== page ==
(Roughly) Daily

“Life is a Zen koan, that is, an unsolvable riddle. But the contemplation of that riddle – even though it cannot be solved – is, in itself, transformative.”*…

How hard is it to prove that problems are hard to solve? Meta-complexity theorists have been asking questions like this for decades. And as Ben Brubaker explains, a string of recent results has started to deliver answers…

… Even seasoned researchers find understanding in short supply when they confront the central open question in theoretical computer science, known as the P versus NP problem. In essence, that question asks whether many computational problems long considered extremely difficult can actually be solved easily (via a secret shortcut we haven’t discovered yet), or whether, as most researchers suspect, they truly are hard. At stake is nothing less than the nature of what’s knowable.

Despite decades of effort by researchers in the field of computational complexity theory — the study of such questions about the intrinsic difficulty of different problems — a resolution to the P versus NP question has remained elusive. And it’s not even clear where a would-be proof should start.

“There’s no road map,” said Michael Sipser, a veteran complexity theorist at the Massachusetts Institute of Technology who spent years grappling with the problem in the 1980s. “It’s like you’re going into the wilderness.”

It seems that proving that computational problems are hard to solve is itself a hard task. But why is it so hard? And just how hard is it? Carmosino and other researchers in the subfield of meta-complexity reformulate questions like this as computational problems, propelling the field forward by turning the lens of complexity theory back on itself.

“You might think, ‘OK, that’s kind of cool. Maybe the complexity theorists have gone crazy,’” said Rahul Ilango, a graduate student at MIT who has produced some of the most exciting recent results in the field.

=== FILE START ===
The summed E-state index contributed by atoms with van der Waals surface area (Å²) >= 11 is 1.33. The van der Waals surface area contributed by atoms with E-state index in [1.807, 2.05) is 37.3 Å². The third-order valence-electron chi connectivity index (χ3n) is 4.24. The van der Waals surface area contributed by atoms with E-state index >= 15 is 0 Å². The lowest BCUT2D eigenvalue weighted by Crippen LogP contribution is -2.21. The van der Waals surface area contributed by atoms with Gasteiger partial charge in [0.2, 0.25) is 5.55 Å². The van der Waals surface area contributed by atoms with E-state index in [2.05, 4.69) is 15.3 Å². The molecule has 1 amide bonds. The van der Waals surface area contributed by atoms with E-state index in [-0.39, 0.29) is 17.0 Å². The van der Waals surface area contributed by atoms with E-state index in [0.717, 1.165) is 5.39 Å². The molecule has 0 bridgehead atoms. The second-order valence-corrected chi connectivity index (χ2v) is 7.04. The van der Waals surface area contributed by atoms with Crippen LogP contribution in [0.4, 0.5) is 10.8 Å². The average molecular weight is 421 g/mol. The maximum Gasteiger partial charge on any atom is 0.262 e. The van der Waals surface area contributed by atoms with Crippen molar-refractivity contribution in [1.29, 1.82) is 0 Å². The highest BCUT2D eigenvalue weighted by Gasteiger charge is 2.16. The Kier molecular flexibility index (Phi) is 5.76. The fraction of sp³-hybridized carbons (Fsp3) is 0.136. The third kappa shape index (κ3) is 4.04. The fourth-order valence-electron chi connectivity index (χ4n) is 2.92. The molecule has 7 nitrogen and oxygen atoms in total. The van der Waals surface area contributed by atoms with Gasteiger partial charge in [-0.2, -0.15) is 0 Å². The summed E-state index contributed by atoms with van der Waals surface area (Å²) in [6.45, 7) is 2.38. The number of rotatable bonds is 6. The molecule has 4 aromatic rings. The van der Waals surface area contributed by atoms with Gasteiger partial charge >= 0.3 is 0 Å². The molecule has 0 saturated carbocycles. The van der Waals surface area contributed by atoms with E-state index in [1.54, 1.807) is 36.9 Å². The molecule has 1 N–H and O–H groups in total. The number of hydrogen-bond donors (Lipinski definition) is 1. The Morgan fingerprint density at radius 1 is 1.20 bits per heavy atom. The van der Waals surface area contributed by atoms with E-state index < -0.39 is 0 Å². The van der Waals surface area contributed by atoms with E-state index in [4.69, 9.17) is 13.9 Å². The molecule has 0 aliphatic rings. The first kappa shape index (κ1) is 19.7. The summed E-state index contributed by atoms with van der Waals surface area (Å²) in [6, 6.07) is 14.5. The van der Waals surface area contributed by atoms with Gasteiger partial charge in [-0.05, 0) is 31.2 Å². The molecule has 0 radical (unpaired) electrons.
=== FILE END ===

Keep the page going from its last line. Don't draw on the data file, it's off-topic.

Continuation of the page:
By studying these inward-looking questions, researchers have learned that the hardness of proving computational hardness is intimately tied to fundamental questions that may at first seem unrelated. How hard is it to spot hidden patterns in apparently random data? And if truly hard problems do exist, how often are they hard?

“It’s become clear that meta-complexity is close to the heart of things,” said Scott Aaronson, a complexity theorist at the University of Texas, Austin.

This is the story of the long and winding trail that led researchers from the P versus NP problem to meta-complexity. It hasn’t been an easy journey — the path is littered with false turns and roadblocks, and it loops back on itself again and again. Yet for meta-complexity researchers, that journey into an uncharted landscape is its own reward. Start asking seemingly simple questions, said Valentine Kabanets, a complexity theorist at Simon Fraser University in Canada, and “you have no idea where you’re going to go.”…

Complexity theorists are confronting their most puzzling problem yet– complexity theory itself: “Complexity Theory’s 50-Year Journey to the Limits of Knowledge,” from @benbenbrubaker in @QuantaMagazine.

* Tom Robbins


As we limn limits, we might send thoroughly cooked birthday greetings to Denis Papin; he was born on this date in 1647. A mathematician and physicist who worked with  Christiaan Huygens and Gottfried Leibniz, Papin is better remembered as the inventor of the steam digester, the forerunner of the pressure cooker and of the steam engine.


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